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Tuesday, November 9, 2010

Introduction and Examples of the awk Command

Introduction to awk

by mike on November 5, 2010

Awk is a pattern-scanning and text processing utility that captures information from text files creating reports in the process, modify files from one format to another, create databases and perform mathematical operations on data.  The term “awk” comes from the names of the authors, Aho, Weinberger and Kernighan.  Nawk is the newer version of awk and Gawk is the Gnu version.  Often awk is a symbolic link to gawk as you can see on this CentOS machine.

awk –version
GNU Awk 3.1.5
Copyright (C) 1989, 1991-2005 Free Software Foundation.

ls -l /bin/awk
lrwxrwxrwx 1 root root 4 May 22 07:43 /bin/awk -> gawk

When awk is used data can be sent from standard input (stdin is in put from the keyboard), files, or from output of another process.  When you engage awk it scans a file or the input, line by line from the first line to the last searching for the lines that match the criteria you have entered.

Using awk

awk [ -F<char> ] {pgm} | { -f <pgm_file> } [ <vars> ] [ - | <data_file> ]

char:              field-separator character
pgm:             command-line program
pgm file:        file with awk program
vars:            variables
data file:      input data file

The -F allows awk to use a field separator character.  By default the blank space or tab is the field separator, but you can specify a character.  For example, if your fields were separated by “:” you can use:

awk -F:

When you send instructions to awk they may consist of patterns, actions or a combination of those.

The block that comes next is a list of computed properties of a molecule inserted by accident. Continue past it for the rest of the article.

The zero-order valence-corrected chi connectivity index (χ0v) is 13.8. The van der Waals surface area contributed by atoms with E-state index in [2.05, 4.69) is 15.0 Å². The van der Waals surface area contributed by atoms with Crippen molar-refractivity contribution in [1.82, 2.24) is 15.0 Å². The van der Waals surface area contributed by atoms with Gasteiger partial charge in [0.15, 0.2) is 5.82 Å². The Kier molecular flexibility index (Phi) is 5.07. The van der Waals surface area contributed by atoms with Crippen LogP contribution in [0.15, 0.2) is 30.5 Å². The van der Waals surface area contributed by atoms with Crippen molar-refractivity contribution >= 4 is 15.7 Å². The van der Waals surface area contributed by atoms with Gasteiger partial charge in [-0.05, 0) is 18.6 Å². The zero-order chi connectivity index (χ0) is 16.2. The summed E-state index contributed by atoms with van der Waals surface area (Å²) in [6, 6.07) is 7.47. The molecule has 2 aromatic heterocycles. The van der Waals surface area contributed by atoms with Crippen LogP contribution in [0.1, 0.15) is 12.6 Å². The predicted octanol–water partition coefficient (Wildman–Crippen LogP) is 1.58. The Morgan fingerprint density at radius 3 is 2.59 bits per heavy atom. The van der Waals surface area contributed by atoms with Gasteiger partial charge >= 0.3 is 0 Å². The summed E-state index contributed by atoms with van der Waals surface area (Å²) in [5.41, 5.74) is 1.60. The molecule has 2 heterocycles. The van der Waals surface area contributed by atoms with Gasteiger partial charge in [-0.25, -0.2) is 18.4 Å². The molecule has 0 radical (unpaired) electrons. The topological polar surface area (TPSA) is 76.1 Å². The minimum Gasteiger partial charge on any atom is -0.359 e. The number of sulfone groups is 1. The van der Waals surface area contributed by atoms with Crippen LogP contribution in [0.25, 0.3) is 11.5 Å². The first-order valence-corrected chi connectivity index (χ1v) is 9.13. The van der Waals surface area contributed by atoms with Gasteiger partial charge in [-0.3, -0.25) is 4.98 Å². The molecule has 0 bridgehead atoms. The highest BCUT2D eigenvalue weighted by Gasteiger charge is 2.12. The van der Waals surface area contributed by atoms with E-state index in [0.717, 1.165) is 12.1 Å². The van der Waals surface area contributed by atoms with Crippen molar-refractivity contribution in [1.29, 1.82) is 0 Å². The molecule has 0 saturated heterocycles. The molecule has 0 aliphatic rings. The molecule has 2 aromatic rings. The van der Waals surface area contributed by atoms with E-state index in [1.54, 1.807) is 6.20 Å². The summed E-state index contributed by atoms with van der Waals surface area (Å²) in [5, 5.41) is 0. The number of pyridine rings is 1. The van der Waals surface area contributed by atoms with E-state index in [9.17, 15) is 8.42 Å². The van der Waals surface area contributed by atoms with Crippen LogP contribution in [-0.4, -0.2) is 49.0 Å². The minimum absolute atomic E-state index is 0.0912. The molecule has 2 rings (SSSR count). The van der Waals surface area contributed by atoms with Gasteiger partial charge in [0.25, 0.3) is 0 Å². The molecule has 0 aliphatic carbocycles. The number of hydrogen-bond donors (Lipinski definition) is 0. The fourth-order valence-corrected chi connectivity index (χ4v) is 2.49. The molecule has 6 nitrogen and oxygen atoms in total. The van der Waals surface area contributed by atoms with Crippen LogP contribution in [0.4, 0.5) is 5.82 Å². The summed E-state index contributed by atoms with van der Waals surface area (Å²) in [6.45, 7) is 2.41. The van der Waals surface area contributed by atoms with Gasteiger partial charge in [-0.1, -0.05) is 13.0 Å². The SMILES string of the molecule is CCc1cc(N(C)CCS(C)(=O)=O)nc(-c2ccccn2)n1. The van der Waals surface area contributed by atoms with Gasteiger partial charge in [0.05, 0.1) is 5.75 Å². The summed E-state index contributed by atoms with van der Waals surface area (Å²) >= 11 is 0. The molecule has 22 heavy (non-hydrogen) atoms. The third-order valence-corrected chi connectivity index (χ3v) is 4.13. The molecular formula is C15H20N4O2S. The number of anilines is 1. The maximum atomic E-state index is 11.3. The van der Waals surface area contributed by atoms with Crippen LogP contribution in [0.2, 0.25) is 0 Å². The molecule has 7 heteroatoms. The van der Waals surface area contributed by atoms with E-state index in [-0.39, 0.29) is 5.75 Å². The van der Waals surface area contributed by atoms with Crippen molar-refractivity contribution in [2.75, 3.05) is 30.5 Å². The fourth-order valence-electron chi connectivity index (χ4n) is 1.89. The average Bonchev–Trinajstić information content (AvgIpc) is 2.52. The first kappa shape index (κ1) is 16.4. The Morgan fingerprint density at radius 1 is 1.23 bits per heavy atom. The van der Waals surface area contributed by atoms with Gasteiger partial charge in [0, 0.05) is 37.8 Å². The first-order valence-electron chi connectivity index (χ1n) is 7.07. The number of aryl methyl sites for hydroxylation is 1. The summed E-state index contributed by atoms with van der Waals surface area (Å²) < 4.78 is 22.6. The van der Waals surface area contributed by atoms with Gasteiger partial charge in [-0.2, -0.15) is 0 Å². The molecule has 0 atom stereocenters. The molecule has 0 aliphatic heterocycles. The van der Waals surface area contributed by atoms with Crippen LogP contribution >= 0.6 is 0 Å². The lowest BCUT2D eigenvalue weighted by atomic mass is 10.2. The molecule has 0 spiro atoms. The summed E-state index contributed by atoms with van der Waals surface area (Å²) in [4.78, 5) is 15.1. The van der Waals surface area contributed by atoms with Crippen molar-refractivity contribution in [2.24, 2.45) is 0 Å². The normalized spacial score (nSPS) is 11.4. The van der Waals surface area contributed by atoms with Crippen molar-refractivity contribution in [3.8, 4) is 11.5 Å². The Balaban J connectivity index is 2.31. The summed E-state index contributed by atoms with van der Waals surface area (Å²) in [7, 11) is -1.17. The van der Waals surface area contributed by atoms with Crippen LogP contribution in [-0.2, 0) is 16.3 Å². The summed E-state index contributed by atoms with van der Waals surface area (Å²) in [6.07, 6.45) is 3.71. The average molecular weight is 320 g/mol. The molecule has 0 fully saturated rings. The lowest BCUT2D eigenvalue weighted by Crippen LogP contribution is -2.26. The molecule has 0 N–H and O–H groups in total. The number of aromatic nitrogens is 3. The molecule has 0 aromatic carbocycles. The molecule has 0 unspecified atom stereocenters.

Input from Files

Awk will review a file and search for a text string that you indicate.  In this example, a text file is created with the ps command and then awk searches for the specific text string “apache” in the created file.  The format here is:

awk ‘pattern’ filename

ps aux > processes
awk ‘/apache/’ processes
apache    2206  0.0  1.0 207376  3972 ?        S    22:20   0:00 /usr/sbin/httpd
apache    2207  0.0  1.0 207376  3972 ?        S    22:20   0:00 /usr/sbin/httpd
apache    2208  0.0  1.0 207376  3972 ?        S    22:20   0:00 /usr/sbin/httpd

In this example the format is using an action instead of a pattern.  The output is different because you get all of the first field “$1”.  The fields are separated by whitespace.
awk ‘action’ filename

awk ‘{print $1}’ processes

Now you can fix the output problem with a modification and use both a pattern and and action in the format.
awk  ‘pattern {action}’ filename

awk ‘/apache/{print $1}’ processes

Check out our self-directed Bash Shell Course.  This course provides a whole chapter on awk and how to use it effectively.

Go there...



Akhil said...

Nice Article.
Some examples on Find Command and Awk Command

Don's Deals Blog said...

Thanks Akhil, thanks for the links. Some good info there...